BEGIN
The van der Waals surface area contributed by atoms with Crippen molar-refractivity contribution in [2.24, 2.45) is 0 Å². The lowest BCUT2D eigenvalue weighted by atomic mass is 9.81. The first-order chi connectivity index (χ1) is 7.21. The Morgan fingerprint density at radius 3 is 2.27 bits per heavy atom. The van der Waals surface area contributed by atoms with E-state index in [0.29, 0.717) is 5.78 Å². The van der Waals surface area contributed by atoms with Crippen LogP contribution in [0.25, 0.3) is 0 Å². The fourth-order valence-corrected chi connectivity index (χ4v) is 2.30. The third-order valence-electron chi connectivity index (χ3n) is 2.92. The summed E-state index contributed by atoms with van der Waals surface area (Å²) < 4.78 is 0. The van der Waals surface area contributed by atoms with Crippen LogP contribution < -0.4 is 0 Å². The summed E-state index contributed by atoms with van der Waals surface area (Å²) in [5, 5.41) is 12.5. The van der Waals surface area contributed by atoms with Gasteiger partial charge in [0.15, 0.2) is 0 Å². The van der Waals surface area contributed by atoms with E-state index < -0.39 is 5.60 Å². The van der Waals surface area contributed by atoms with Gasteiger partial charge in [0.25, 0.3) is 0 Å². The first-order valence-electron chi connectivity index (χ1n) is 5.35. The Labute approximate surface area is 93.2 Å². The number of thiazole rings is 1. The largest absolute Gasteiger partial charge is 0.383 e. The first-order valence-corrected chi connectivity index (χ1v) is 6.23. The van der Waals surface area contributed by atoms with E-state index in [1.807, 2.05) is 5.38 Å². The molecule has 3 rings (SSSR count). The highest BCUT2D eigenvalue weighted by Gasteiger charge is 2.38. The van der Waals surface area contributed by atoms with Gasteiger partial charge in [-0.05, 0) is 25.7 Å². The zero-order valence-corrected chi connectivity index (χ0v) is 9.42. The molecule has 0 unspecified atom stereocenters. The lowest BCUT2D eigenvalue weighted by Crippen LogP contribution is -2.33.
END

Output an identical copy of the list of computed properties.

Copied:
The van der Waals surface area contributed by atoms with Crippen molar-refractivity contribution in [2.24, 2.45) is 0 Å². The lowest BCUT2D eigenvalue weighted by atomic mass is 9.81. The first-order chi connectivity index (χ1) is 7.21. The Morgan fingerprint density at radius 3 is 2.27 bits per heavy atom. The van der Waals surface area contributed by atoms with E-state index in [0.29, 0.717) is 5.78 Å². The van der Waals surface area contributed by atoms with Crippen LogP contribution in [0.25, 0.3) is 0 Å². The fourth-order valence-corrected chi connectivity index (χ4v) is 2.30. The third-order valence-electron chi connectivity index (χ3n) is 2.92. The summed E-state index contributed by atoms with van der Waals surface area (Å²) < 4.78 is 0. The van der Waals surface area contributed by atoms with Crippen LogP contribution < -0.4 is 0 Å². The summed E-state index contributed by atoms with van der Waals surface area (Å²) in [5, 5.41) is 12.5. The van der Waals surface area contributed by atoms with Gasteiger partial charge in [0.15, 0.2) is 0 Å². The van der Waals surface area contributed by atoms with E-state index < -0.39 is 5.60 Å². The van der Waals surface area contributed by atoms with Gasteiger partial charge in [0.25, 0.3) is 0 Å². The first-order valence-electron chi connectivity index (χ1n) is 5.35. The Labute approximate surface area is 93.2 Å². The number of thiazole rings is 1. The largest absolute Gasteiger partial charge is 0.383 e. The first-order valence-corrected chi connectivity index (χ1v) is 6.23. The van der Waals surface area contributed by atoms with E-state index in [1.807, 2.05) is 5.38 Å². The molecule has 3 rings (SSSR count). The highest BCUT2D eigenvalue weighted by Gasteiger charge is 2.38. The van der Waals surface area contributed by atoms with Gasteiger partial charge in [-0.05, 0) is 25.7 Å². The zero-order valence-corrected chi connectivity index (χ0v) is 9.42. The molecule has 0 unspecified atom stereocenters. The lowest BCUT2D eigenvalue weighted by Crippen LogP contribution is -2.33.